Michael Sam took the field on Monday morning at the 2014 NFL Scouting Combine and frankly, he didn't have a strong performance.
While NFL general managers, scouts and head coaches weren't necessarily expecting him to test amazingly well in the 40-yard dash or in the on-field drills, Sam's numbers were disappointing compared to his peers.
Here's a look at his official combine numbers:
|Height||Weight||Arm Length||40-Yard Dash||10-Yard Split||Vertical Jump||Broad Jump||Bench|
|6'2"||261||33 1/8"||4.91||1.72||25 1/2"||9'6"||17|
The most glaring knock on Sam's performance was his lack of explosion, which is vital for a pass-rusher at the NFL level.
For perspective on his 1.72 10-yard split—which, for an edge player is much more telling than the full 40-yard dash—Syracuse defensive lineman Jay Bromley had the same split at 6'3" and 306 pounds.
Princeton defensive tackle Caraun Reid, who measured in at 6'2", 302 pounds, had a 10-yard split of 1.69 seconds.
But obsession over combine numbers—good or bad—isn't the proper way to go about the scouting process.
However, quite simply, Sam's lack of burst while donning Under Armour gear on Lucas Oil Stadium's turf solidified what he routinely demonstrated on film.
Greg A. Bedard of Monday Morning Quarterback wrote an extensive profile on Sam after watching 12 Missouri games from the 2013 season.
This was his conclusion:
Sam was a good player for one season in college. He was productive, so the accolades he received were earned. A majority of his production came in three games against inferior competition without a need to show much of a pass-rushing repertoire—it’s difficult to project a position for him on the next level.
Bedard went on to write, "Sam would project to be no better than a mid- to late-round pick. He could go undrafted. To my eyes Sam is decidedly average, with nothing exceptional about his game."
Sam's NFL Fit
So where does Sam fit in the NFL? Does he fit in the NFL?
To answer the latter question—yes, he does. There's a place for him, as a situational "edge-rusher." The quotation marks are necessary, because he can fit as a 3-4 outside linebacker, although many believe his limited athleticism and relatively stiff hips mean he won't be able to cover in space.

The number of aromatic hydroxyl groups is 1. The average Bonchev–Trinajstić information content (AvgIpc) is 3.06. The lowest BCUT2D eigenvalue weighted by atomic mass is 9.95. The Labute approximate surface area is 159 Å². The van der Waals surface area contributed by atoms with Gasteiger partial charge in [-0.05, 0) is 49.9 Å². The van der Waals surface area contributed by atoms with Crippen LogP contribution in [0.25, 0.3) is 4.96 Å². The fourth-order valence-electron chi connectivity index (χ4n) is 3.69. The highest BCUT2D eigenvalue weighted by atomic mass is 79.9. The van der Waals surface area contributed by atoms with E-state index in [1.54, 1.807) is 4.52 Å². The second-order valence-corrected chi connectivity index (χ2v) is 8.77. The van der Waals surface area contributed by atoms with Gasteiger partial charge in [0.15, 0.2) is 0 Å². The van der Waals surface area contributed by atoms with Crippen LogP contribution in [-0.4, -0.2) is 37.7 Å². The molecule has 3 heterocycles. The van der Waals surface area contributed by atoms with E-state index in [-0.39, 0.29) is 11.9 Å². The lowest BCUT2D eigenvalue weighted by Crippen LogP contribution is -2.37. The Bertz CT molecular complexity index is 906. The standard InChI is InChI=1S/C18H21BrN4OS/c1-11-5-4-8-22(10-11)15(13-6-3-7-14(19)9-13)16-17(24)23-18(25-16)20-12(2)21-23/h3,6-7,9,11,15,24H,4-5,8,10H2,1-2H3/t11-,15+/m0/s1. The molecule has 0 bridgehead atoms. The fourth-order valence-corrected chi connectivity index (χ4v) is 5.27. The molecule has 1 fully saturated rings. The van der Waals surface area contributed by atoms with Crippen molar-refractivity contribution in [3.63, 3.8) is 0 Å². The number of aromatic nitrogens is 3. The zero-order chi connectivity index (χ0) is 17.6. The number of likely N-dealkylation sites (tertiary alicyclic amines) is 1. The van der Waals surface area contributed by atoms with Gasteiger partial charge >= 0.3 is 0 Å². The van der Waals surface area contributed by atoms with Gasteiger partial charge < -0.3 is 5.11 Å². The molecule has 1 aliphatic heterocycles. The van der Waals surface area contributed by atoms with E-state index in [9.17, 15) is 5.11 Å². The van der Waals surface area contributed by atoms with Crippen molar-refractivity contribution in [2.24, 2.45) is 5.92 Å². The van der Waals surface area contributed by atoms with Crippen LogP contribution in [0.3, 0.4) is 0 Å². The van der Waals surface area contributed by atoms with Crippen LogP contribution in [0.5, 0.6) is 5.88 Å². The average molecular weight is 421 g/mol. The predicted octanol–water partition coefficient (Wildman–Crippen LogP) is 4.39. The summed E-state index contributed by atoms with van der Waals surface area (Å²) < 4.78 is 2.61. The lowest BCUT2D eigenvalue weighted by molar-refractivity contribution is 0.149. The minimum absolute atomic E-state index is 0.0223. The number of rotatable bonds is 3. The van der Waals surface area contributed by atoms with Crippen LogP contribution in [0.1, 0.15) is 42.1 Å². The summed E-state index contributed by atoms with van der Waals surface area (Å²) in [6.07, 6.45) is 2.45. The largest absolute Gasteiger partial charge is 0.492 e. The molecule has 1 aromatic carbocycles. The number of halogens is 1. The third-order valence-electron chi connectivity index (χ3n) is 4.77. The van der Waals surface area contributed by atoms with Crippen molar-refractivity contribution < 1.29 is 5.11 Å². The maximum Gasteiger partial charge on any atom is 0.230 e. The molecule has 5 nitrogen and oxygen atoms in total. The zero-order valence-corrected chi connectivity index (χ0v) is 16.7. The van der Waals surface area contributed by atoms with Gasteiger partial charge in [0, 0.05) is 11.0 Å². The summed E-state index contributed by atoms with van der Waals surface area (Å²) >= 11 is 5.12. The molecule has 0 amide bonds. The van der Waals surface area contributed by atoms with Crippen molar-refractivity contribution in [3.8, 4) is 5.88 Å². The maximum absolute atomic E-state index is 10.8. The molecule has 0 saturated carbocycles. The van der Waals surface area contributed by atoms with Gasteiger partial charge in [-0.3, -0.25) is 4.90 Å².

While he very well may struggle when asked to and drop into an assigned zone after the snap, consider this from Pro Football Focus' Steve Palazzolo:
A reminder that most 3-4 OLBs only drop into coverage a handful of times per game. Nice skill to have, not a deal breaker.— Steve Palazzolo (@StevePalazzolo) February 24, 2014
Manny Lawson of the Buffalo Bills, Connor Barwin of the Philadelphia Eagles and Calvin Pace of the New York Jets were the only 3-4 outside linebackers who dropped into coverage more than 200 times during the regular season in 2013, according to Pro Football Focus (subscription required).
The 26 3-4 outside linebackers who played at least 50 percent of their respective team's defensive snaps this past year averaged rushing the passer on a robust 81.61 percent of their plays.
Furthermore, all but three 3-4 outside linebackers were asked to rush the quarterback on at least 75 percent of their defensive snaps.
While having "coverage skills" and the ability to move somewhat fluidly in space is much more important for an outside linebacker playing in a 3-4 scheme than a defensive end in a 4-3 alignment, 3-4 outside linebackers don't cover receivers, tight ends and running backs very often.
To give Sam the opportunity to potentially draw tight ends and fullbacks as blockers instead of left or right tackles, a stand-up 3-4 outside linebacker position might suit his limited skill set best.
Then again, he could play defensive end in a 4-3 defense, too.
At 6'2", 261 pounds, Sam's legitimately a "tweener" strictly from a size perspective.
But more critical than his label or specific scheme fit is the frequency in which he should see the field. He's not big or strong enough at the point of attack to man any edge defensive line position on run downs or for long stretches.
What will come of Michael Sam's NFL career?
To maximize his effectiveness, Sam must be utilized as a situational pass-rusher only. Right now, he exclusively uses the speed rush to get to the quarterback and, due to his smaller size and ability to bend and rip, on some occasions he can create disruption.
Also, because Sam will likely be taken after the third round, he needs to be willing to pay his NFL dues as a special-teamer to begin his career.
He isn't a refined pass-rusher, he has a hybrid defender's body and isn't a very dynamic athlete.
But he plays with a high motor and demonstrated the ability to dip around the edge to pressure the quarterback in the SEC this past season.
Michael Sam should stick on an NFL roster as a sub-package edge-rusher—that type of player won't be going out of style any time soon.